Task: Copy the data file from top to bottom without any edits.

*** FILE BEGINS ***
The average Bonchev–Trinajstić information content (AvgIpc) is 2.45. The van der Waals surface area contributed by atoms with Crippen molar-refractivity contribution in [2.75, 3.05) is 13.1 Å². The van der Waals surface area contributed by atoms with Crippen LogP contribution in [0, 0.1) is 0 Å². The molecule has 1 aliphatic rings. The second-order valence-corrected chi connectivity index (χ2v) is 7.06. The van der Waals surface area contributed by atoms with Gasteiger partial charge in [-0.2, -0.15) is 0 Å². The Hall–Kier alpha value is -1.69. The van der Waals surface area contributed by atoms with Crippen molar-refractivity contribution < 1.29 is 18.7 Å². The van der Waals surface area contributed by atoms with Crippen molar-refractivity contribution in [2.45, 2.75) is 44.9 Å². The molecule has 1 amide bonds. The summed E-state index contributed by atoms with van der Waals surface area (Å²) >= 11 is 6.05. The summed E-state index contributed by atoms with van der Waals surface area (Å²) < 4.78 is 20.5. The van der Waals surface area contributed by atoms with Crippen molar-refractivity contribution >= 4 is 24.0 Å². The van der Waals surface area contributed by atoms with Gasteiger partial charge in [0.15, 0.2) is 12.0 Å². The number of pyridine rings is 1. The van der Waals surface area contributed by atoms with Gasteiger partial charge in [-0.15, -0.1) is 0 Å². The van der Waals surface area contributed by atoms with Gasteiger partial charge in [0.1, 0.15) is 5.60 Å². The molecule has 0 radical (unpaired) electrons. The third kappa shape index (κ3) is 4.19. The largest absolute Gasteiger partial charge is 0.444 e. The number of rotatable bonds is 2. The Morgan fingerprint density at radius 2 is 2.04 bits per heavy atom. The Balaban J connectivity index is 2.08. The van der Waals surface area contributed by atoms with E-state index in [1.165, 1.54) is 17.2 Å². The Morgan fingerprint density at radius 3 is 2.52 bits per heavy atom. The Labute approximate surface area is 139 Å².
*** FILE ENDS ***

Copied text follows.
The average Bonchev–Trinajstić information content (AvgIpc) is 2.45. The van der Waals surface area contributed by atoms with Crippen molar-refractivity contribution in [2.75, 3.05) is 13.1 Å². The van der Waals surface area contributed by atoms with Crippen LogP contribution in [0, 0.1) is 0 Å². The molecule has 1 aliphatic rings. The second-order valence-corrected chi connectivity index (χ2v) is 7.06. The van der Waals surface area contributed by atoms with Gasteiger partial charge in [-0.2, -0.15) is 0 Å². The Hall–Kier alpha value is -1.69. The van der Waals surface area contributed by atoms with Crippen molar-refractivity contribution < 1.29 is 18.7 Å². The van der Waals surface area contributed by atoms with Crippen molar-refractivity contribution in [2.45, 2.75) is 44.9 Å². The molecule has 1 amide bonds. The summed E-state index contributed by atoms with van der Waals surface area (Å²) >= 11 is 6.05. The summed E-state index contributed by atoms with van der Waals surface area (Å²) < 4.78 is 20.5. The van der Waals surface area contributed by atoms with Crippen molar-refractivity contribution >= 4 is 24.0 Å². The van der Waals surface area contributed by atoms with Gasteiger partial charge in [0.15, 0.2) is 12.0 Å². The number of pyridine rings is 1. The van der Waals surface area contributed by atoms with Gasteiger partial charge in [-0.15, -0.1) is 0 Å². The van der Waals surface area contributed by atoms with Gasteiger partial charge in [0.1, 0.15) is 5.60 Å². The molecule has 0 radical (unpaired) electrons. The third kappa shape index (κ3) is 4.19. The largest absolute Gasteiger partial charge is 0.444 e. The number of rotatable bonds is 2. The Morgan fingerprint density at radius 2 is 2.04 bits per heavy atom. The Balaban J connectivity index is 2.08. The van der Waals surface area contributed by atoms with E-state index in [1.165, 1.54) is 17.2 Å². The Morgan fingerprint density at radius 3 is 2.52 bits per heavy atom. The Labute approximate surface area is 139 Å².